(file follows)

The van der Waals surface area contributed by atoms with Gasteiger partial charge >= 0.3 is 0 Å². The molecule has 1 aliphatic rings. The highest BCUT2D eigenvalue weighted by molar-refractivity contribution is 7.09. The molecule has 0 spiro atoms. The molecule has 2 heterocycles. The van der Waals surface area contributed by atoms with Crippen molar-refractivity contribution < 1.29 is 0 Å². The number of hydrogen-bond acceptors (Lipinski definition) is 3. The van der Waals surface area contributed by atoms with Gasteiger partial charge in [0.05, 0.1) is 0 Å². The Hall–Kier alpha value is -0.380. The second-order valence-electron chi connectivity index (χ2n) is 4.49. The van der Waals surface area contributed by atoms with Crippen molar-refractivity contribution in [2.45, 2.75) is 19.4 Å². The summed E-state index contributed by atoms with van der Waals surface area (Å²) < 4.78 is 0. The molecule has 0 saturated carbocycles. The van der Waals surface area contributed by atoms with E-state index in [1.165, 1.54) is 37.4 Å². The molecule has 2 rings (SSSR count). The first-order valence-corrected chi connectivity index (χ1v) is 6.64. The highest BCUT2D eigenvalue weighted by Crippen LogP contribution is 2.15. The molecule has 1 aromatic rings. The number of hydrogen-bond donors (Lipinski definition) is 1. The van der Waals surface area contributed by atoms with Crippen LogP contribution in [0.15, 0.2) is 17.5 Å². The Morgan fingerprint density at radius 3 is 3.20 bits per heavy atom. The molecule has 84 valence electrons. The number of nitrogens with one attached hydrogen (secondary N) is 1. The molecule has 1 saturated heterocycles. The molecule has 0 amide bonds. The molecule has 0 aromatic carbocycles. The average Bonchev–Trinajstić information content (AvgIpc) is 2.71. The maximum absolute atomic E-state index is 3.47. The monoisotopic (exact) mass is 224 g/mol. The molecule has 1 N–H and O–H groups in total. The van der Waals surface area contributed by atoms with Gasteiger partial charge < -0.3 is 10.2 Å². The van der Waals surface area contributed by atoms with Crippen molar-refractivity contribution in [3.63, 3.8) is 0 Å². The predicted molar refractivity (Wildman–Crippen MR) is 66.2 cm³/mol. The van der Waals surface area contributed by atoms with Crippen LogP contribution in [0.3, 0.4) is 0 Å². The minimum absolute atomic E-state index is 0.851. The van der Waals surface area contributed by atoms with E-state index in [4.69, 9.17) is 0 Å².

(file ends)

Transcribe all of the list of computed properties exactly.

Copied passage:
The van der Waals surface area contributed by atoms with Gasteiger partial charge >= 0.3 is 0 Å². The molecule has 1 aliphatic rings. The highest BCUT2D eigenvalue weighted by molar-refractivity contribution is 7.09. The molecule has 0 spiro atoms. The molecule has 2 heterocycles. The van der Waals surface area contributed by atoms with Crippen molar-refractivity contribution < 1.29 is 0 Å². The number of hydrogen-bond acceptors (Lipinski definition) is 3. The van der Waals surface area contributed by atoms with Gasteiger partial charge in [0.05, 0.1) is 0 Å². The Hall–Kier alpha value is -0.380. The second-order valence-electron chi connectivity index (χ2n) is 4.49. The van der Waals surface area contributed by atoms with Crippen molar-refractivity contribution in [2.45, 2.75) is 19.4 Å². The summed E-state index contributed by atoms with van der Waals surface area (Å²) < 4.78 is 0. The molecule has 0 saturated carbocycles. The van der Waals surface area contributed by atoms with E-state index in [1.165, 1.54) is 37.4 Å². The molecule has 2 rings (SSSR count). The first-order valence-corrected chi connectivity index (χ1v) is 6.64. The highest BCUT2D eigenvalue weighted by Crippen LogP contribution is 2.15. The molecule has 1 aromatic rings. The number of hydrogen-bond donors (Lipinski definition) is 1. The van der Waals surface area contributed by atoms with Crippen LogP contribution in [0.15, 0.2) is 17.5 Å². The Morgan fingerprint density at radius 3 is 3.20 bits per heavy atom. The molecule has 84 valence electrons. The number of nitrogens with one attached hydrogen (secondary N) is 1. The molecule has 1 saturated heterocycles. The molecule has 0 amide bonds. The molecule has 0 aromatic carbocycles. The average Bonchev–Trinajstić information content (AvgIpc) is 2.71. The maximum absolute atomic E-state index is 3.47. The monoisotopic (exact) mass is 224 g/mol. The molecule has 1 N–H and O–H groups in total. The van der Waals surface area contributed by atoms with Gasteiger partial charge < -0.3 is 10.2 Å². The van der Waals surface area contributed by atoms with Crippen molar-refractivity contribution in [3.63, 3.8) is 0 Å². The predicted molar refractivity (Wildman–Crippen MR) is 66.2 cm³/mol. The van der Waals surface area contributed by atoms with Crippen LogP contribution in [0.3, 0.4) is 0 Å². The minimum absolute atomic E-state index is 0.851. The van der Waals surface area contributed by atoms with E-state index in [4.69, 9.17) is 0 Å².